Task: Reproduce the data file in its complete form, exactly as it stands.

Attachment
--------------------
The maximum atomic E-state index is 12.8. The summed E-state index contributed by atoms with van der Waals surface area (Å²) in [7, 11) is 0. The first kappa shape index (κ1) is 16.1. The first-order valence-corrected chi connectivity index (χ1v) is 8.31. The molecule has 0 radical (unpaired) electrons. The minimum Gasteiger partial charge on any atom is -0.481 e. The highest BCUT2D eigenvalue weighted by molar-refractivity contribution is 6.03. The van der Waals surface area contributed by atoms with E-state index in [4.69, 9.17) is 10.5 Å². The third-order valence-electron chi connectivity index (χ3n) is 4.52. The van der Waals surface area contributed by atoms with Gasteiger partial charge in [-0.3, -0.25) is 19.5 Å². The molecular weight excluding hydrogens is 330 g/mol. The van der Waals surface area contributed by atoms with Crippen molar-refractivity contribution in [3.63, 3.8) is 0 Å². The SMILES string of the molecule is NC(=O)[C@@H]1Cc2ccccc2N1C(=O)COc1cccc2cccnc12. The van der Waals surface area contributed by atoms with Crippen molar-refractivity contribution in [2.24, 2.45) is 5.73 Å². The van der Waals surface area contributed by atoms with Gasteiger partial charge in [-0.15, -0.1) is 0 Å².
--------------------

The maximum atomic E-state index is 12.8. The summed E-state index contributed by atoms with van der Waals surface area (Å²) in [7, 11) is 0. The first kappa shape index (κ1) is 16.1. The first-order valence-corrected chi connectivity index (χ1v) is 8.31. The molecule has 0 radical (unpaired) electrons. The minimum Gasteiger partial charge on any atom is -0.481 e. The highest BCUT2D eigenvalue weighted by molar-refractivity contribution is 6.03. The van der Waals surface area contributed by atoms with E-state index in [4.69, 9.17) is 10.5 Å². The third-order valence-electron chi connectivity index (χ3n) is 4.52. The van der Waals surface area contributed by atoms with Gasteiger partial charge in [-0.3, -0.25) is 19.5 Å². The molecular weight excluding hydrogens is 330 g/mol. The van der Waals surface area contributed by atoms with Crippen molar-refractivity contribution in [3.63, 3.8) is 0 Å². The SMILES string of the molecule is NC(=O)[C@@H]1Cc2ccccc2N1C(=O)COc1cccc2cccnc12. The van der Waals surface area contributed by atoms with Crippen molar-refractivity contribution in [2.24, 2.45) is 5.73 Å². The van der Waals surface area contributed by atoms with Gasteiger partial charge in [-0.15, -0.1) is 0 Å².